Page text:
Sony Entertainment's Michael Lynton praises the DVR for enabling an 'explosion in creativity'

Michael Lynton, CEO of Sony Entertainment, has taken the stage here in Dana Point, California for this year's D:Dive Into Media, speaking candidly about his outfit's use of social media to advertise, and more importantly, how modern technology is impacting meaningful change on the creative side of things. Citing shows like Sons of Anarchy, Mad Men and Breaking Bad -- ones that he's obviously a fan of -- he noted that the proliferation of DVR technology has enabled a lot of it.

"I personally believe that this explosion in creativity you're seeing right now is due to the fact that you can create 13 episode, long-form narratives and then watch it whenever you want. It even brings better directors and writers who don't think that they can tell their stories in the two-hour frame of a major motion picture. I think this is a direct effect of technology. It's the first time I've seen it -- there was always talk about how technology would impact creative, and this is it."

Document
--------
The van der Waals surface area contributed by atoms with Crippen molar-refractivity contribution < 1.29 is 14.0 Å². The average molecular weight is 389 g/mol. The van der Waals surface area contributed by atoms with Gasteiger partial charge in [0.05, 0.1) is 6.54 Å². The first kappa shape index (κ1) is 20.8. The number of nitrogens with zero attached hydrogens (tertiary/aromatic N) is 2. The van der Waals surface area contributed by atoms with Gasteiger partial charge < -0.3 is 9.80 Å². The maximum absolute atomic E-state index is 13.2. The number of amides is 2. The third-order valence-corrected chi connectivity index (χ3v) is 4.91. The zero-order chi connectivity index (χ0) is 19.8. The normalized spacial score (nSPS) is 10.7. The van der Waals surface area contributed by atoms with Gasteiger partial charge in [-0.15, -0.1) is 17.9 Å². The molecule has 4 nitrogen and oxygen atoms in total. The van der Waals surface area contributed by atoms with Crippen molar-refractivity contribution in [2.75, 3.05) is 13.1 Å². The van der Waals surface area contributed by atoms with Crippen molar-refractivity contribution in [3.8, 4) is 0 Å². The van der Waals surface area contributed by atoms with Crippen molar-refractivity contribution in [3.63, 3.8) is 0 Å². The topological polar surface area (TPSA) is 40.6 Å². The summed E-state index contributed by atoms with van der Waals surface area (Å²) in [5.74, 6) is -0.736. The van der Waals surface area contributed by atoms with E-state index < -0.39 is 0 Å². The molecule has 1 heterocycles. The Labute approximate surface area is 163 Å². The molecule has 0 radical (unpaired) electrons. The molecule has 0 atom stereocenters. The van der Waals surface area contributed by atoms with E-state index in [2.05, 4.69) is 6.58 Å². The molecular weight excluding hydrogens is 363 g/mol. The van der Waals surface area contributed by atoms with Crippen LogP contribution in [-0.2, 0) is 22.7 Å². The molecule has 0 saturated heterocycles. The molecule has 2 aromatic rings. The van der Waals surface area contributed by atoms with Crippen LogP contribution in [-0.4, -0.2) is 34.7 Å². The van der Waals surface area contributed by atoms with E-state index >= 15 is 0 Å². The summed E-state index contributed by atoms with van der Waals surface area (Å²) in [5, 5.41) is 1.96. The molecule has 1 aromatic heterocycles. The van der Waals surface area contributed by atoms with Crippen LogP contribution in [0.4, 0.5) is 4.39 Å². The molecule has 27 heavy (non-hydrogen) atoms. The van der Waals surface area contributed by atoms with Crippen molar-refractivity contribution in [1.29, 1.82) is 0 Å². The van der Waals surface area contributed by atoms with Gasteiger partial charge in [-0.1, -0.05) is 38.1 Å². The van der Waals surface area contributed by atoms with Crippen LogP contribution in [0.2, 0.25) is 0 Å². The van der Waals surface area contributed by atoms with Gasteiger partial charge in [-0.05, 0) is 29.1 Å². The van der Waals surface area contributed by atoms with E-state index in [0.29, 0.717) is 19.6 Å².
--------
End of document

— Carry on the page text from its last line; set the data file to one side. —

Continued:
As Lynton sees it, cable networks and the teams they work with have realized that people don't view shows as things that have to be viewed at a given time. In other words, they're free to become fans of shows that air even while they're at work -- something that was impossible before PVR / DVR technology existed. He aptly noted that broadcast networks (FOX, CBS, NBC, ABC) have yet to really get onboard with this idea, but he pointed out that Netflix's House of Cards (which Sony had a hand in funding) is a terrific example of creativity flourishing because there's no time slot attached.

Sony Entertainment's Michael Lynton praises the DVR for enabling an 'explosion in creativity'

Moving the conversation over to social media, host Peter Kafka noted that Sony Entertainment's marketing budget -- which runs in the hundreds of millions of dollars -- now has a "material amount" dedicated to things like Facebook and Twitter. He did confess that certain films get more traction on social than others (read: films with very specific demographics), and that Sony Entertainment feels that social is now broad enough to "move the needle" in a meaningful way.

In closing, Lynton also mentioned that many consumers "simply don't care" about the screen size that they enjoy content on. And in fact, many people go to see a movie simply to have a night out, not necessarily to enjoy the film first and foremost. That's probably a good thought to have, particularly if you're hoping that Sony Entertainment continues to push its content to the maximum amount of devices.

We'll be reporting live from D:Dive Into Media as it continues on February 11-12. You can follow our coverage by using the "dmedia2013" tag.